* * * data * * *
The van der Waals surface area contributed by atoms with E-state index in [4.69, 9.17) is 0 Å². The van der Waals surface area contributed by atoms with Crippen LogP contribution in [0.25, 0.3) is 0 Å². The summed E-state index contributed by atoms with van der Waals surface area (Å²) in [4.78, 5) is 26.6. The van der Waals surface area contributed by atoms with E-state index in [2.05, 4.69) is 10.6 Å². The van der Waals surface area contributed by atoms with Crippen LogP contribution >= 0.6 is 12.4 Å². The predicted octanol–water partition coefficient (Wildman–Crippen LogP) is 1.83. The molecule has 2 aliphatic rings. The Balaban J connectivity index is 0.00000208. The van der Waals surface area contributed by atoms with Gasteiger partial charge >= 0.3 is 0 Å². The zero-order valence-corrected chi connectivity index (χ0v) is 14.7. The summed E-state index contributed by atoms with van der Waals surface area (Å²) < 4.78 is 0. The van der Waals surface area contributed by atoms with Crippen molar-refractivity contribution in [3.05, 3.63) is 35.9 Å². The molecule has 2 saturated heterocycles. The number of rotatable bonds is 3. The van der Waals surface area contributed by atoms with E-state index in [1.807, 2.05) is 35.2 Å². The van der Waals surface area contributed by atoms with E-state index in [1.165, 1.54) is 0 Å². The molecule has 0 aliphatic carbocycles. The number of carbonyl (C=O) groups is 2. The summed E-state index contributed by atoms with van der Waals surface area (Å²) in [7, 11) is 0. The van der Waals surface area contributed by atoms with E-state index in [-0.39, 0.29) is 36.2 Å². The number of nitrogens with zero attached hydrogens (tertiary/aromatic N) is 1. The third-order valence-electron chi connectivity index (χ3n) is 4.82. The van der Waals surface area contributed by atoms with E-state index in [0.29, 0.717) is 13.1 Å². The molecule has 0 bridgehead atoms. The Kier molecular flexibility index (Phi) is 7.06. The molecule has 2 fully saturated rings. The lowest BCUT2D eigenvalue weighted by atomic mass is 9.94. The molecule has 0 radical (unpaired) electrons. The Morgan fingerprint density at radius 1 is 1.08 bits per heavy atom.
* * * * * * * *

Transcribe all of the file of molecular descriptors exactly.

The van der Waals surface area contributed by atoms with E-state index in [4.69, 9.17) is 0 Å². The van der Waals surface area contributed by atoms with Crippen LogP contribution in [0.25, 0.3) is 0 Å². The summed E-state index contributed by atoms with van der Waals surface area (Å²) in [4.78, 5) is 26.6. The van der Waals surface area contributed by atoms with E-state index in [2.05, 4.69) is 10.6 Å². The van der Waals surface area contributed by atoms with Crippen LogP contribution >= 0.6 is 12.4 Å². The predicted octanol–water partition coefficient (Wildman–Crippen LogP) is 1.83. The molecule has 2 aliphatic rings. The Balaban J connectivity index is 0.00000208. The van der Waals surface area contributed by atoms with Gasteiger partial charge >= 0.3 is 0 Å². The zero-order valence-corrected chi connectivity index (χ0v) is 14.7. The summed E-state index contributed by atoms with van der Waals surface area (Å²) < 4.78 is 0. The van der Waals surface area contributed by atoms with Crippen molar-refractivity contribution in [3.05, 3.63) is 35.9 Å². The molecule has 2 saturated heterocycles. The number of rotatable bonds is 3. The van der Waals surface area contributed by atoms with E-state index in [1.807, 2.05) is 35.2 Å². The van der Waals surface area contributed by atoms with E-state index in [1.165, 1.54) is 0 Å². The molecule has 0 aliphatic carbocycles. The number of carbonyl (C=O) groups is 2. The summed E-state index contributed by atoms with van der Waals surface area (Å²) in [7, 11) is 0. The van der Waals surface area contributed by atoms with E-state index in [-0.39, 0.29) is 36.2 Å². The number of nitrogens with zero attached hydrogens (tertiary/aromatic N) is 1. The third-order valence-electron chi connectivity index (χ3n) is 4.82. The van der Waals surface area contributed by atoms with E-state index in [0.29, 0.717) is 13.1 Å². The molecule has 0 bridgehead atoms. The Kier molecular flexibility index (Phi) is 7.06. The molecule has 2 fully saturated rings. The lowest BCUT2D eigenvalue weighted by atomic mass is 9.94. The molecule has 0 radical (unpaired) electrons. The Morgan fingerprint density at radius 1 is 1.08 bits per heavy atom.